A Brief Introduction to Degrowth


28 januari 2021
Auteur(s): Shanchuan Tian
This article gives an insight into the concept of degrowth and how the change in consumption and production is necessary.

Written by Shanchuan Tian


As a student from China which used to be an underdeveloped country, I was educated since my childhood not to waste any food. Thus, I felt astonished and uncomfortable when one day I saw a bag of bread and an unopened box of chicken in the dustbin of my residence which is mainly rented by students from European countries. Approximately one third of food is wasted across the entire supply chain every year. Food waste in low-income countries occurs at the production, post-harvest handling, storage and processing stages, while in middle-and high-income countries it mostly takes place in distribution and consumption phases. It is argued that food wasted by consumers in rich countries every year is as much as the net production of Sub-Saharan Africa. Agriculture is accountable for around 18.4% of Greenhouse gases (GHGs) emission every year, which results from the consumption of fossil fuels, decomposition of food and other sectors. In this regard, the reduction of food waste entails a decline in non-essential agriculture, which is helpful to mitigate climate change. In light of these aspects, a new paradigm “degrowth” has drawn my attention.

The concept of degrowth emerged in the first International Degrowth Conference for Ecological Sustainability and Social Equity in 2008. It is defined as a process of political and social transformation that reduces a society’s consumption while improving the quality of life. Characterized by reducing energy and resource consumption, degrowth provides a pathway so that inequality is reduced and human well-being is enhanced. The currently predominant capitalism has built up an economic system seeking perpetual growth and disproportionate bias to a minority rich class. The basic rule is “to consume more so as to produce more”. However, unnecessary and wasted products are also counted as consumption in the value chain. Therefore, plantations and factories keep manufacturing products no matter whether they are really consumed or end up in a landfill. In contrast, degrowth presents an alternative. It features a substantial reduction of dependence on economic growth and an increase in free time because working hours are reduced by cutting production, consumption and wasteful expenditures. It also proposes to reverse the development pattern by a transition to a “right-sizing” economy so that ecological footprint can be reduced and a more equal distribution of income can be achieved. Therefore, a just, participatory, and ecologically sustainable society will be developed.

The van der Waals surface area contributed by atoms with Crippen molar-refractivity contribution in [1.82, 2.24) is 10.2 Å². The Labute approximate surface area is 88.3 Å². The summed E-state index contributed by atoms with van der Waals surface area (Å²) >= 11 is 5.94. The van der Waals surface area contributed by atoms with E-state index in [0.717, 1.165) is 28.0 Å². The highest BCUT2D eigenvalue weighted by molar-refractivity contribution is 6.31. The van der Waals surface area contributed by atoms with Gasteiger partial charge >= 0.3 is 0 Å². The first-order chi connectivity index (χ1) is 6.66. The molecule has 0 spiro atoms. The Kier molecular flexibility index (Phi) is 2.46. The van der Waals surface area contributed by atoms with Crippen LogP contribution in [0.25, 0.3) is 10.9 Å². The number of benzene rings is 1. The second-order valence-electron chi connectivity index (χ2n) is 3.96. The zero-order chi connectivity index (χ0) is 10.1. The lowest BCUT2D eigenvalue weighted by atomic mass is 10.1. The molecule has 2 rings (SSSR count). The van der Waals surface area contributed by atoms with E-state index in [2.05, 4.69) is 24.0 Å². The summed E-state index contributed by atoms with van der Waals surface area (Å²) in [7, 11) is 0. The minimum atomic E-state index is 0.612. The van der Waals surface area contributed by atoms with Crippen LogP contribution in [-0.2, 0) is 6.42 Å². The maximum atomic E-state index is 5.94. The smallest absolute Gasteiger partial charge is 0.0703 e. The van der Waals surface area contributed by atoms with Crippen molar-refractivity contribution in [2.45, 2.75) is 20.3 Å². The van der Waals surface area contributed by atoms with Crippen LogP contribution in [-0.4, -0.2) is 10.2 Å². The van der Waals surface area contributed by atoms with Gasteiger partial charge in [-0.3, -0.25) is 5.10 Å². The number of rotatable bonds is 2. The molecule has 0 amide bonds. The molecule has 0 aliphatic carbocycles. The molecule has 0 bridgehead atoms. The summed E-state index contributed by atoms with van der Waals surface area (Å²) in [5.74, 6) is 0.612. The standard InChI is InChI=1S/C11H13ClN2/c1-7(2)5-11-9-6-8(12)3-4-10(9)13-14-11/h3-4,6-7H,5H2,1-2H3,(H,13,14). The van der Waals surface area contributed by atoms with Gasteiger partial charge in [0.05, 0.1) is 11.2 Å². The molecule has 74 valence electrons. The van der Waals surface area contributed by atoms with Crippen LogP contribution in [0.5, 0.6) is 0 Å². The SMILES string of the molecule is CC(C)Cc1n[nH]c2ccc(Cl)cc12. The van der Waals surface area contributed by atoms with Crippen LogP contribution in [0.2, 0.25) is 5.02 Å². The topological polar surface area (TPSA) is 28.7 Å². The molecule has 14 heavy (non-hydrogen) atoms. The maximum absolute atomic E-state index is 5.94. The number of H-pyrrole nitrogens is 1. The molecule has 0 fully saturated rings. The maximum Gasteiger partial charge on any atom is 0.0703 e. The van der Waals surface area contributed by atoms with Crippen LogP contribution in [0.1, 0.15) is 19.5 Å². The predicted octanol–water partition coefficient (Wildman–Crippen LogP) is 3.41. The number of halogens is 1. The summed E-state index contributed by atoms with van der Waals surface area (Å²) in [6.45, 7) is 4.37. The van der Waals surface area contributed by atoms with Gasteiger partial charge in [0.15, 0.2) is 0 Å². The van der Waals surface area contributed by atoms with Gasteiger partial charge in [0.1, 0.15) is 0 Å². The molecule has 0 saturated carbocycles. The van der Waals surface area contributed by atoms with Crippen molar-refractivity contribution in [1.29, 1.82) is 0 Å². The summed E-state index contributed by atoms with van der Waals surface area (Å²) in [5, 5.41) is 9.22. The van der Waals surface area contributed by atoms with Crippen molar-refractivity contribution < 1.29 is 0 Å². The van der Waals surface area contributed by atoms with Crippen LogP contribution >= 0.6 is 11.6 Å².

It is stressed that only high-income countries need to degrow, in particular those which disproportionately exploit natural resources more than their legitimate share. Developed countries are the primary contributor to the cumulative emissions of CO2 since 1850, which is accelerating global warming. Therefore, one feasible way to attain a safe carbon budget (a carbon budget is the cumulative amount of CO2 emissions permitted to keep within a certain temperature increase like 2°C set by Paris Agreement) is that high-income countries actively slow down their pace of material production and consumption as well as downsize the per capita footprint within a reasonable timeframe. Take the agriculture sector for example. If developed countries take initiatives to reduce food waste, fewer resources will be exploited to expand farming or import food. In consequence, less carbon emissions will be discharged in the process of production and transportation so that climate change is likely to be curbed.